Fine words butter no parsnips. The (relatively) new Secretary of State’s vision for prevention sets out areas “where we need action”. It says the £20.5bn extra the NHS will get by 2023-24 provides “a unique opportunity to radically change the focus of health and social care onto prevention”. Yeah, right.
I wish I could believe this. But I’ve heard it all before. And it’s a bit rich coming from a Government that has held back NHS funding over eight years, and seen the public health budgets it gave to local councils reduced year on year as those same councils try to square the circle of total cuts over the same period of up to 50%.
“Smoking is still too prevalent”, apparently. Pity about all that decommissioning of proven stop smoking support services, then. “We have one of the highest childhood obesity rates in Western Europe”. Shame we sold off all the school playing fields, and that our obsession with testing kids every year from the time they can walk means little space in a packed curriculum for health literacy, home economics and physical education. “Over 10 million adults in England drink levels of alcohol that put their health at risk”. We’ve dabbled in the policy of minimum alcohol pricing, and bottled it. Senior Government advisors on liver disease have thrown in the towel.
Let’s not even get into the wider determinants of health, like the availability and quality of housing.
I’m sure Matt Hancock means well. But we could do without the politics – the extra £20.5bn is the “largest single cash injection for the NHS ever” because the base is higher, and increases over five years have been rolled up into a single figure (OK, forward certainty is a good thing). But coming after eight years of austerity, I think we all know where most of this money is going to end up. Where it usually does. NHS providers, on behalf of hospitals, have spent it several times over, already.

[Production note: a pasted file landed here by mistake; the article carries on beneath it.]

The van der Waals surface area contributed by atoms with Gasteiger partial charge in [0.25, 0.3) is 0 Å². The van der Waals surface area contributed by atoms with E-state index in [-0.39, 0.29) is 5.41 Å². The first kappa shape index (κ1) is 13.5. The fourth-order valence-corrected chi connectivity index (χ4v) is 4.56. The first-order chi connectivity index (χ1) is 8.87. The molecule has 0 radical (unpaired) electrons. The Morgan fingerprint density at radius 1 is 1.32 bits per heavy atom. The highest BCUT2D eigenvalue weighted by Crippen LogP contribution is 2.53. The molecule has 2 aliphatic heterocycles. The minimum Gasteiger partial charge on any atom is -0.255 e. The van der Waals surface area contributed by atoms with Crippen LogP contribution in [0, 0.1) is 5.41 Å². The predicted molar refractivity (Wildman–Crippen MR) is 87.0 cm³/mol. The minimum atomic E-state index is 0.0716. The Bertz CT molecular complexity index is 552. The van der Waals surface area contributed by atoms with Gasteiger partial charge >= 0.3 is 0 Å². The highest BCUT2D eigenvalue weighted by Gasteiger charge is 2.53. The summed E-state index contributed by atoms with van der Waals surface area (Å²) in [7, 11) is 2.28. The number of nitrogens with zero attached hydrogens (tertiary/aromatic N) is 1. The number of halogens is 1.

I’ve been reading documents like this for donkeys. Promoting Better Health in 1990 said pretty much the same stuff (but without the AI-driven whizzy solutions). Saying people should talk more responsibility for their own health goes back to Dr David Owen in the 1970s. The biggest problem the Secretary of State has to overcome is that public health is a long game. And politics is driven by electoral cycles and the longevity of the individual in the hotseat.
I hope this is a new beginning, because of course healthy living community pharmacy would be a big player in the prevention space. But fine words…
With research suggesting a possible link between COVID-19 and EPs, make sure you’re confident discussing EPs and their treatment with customers
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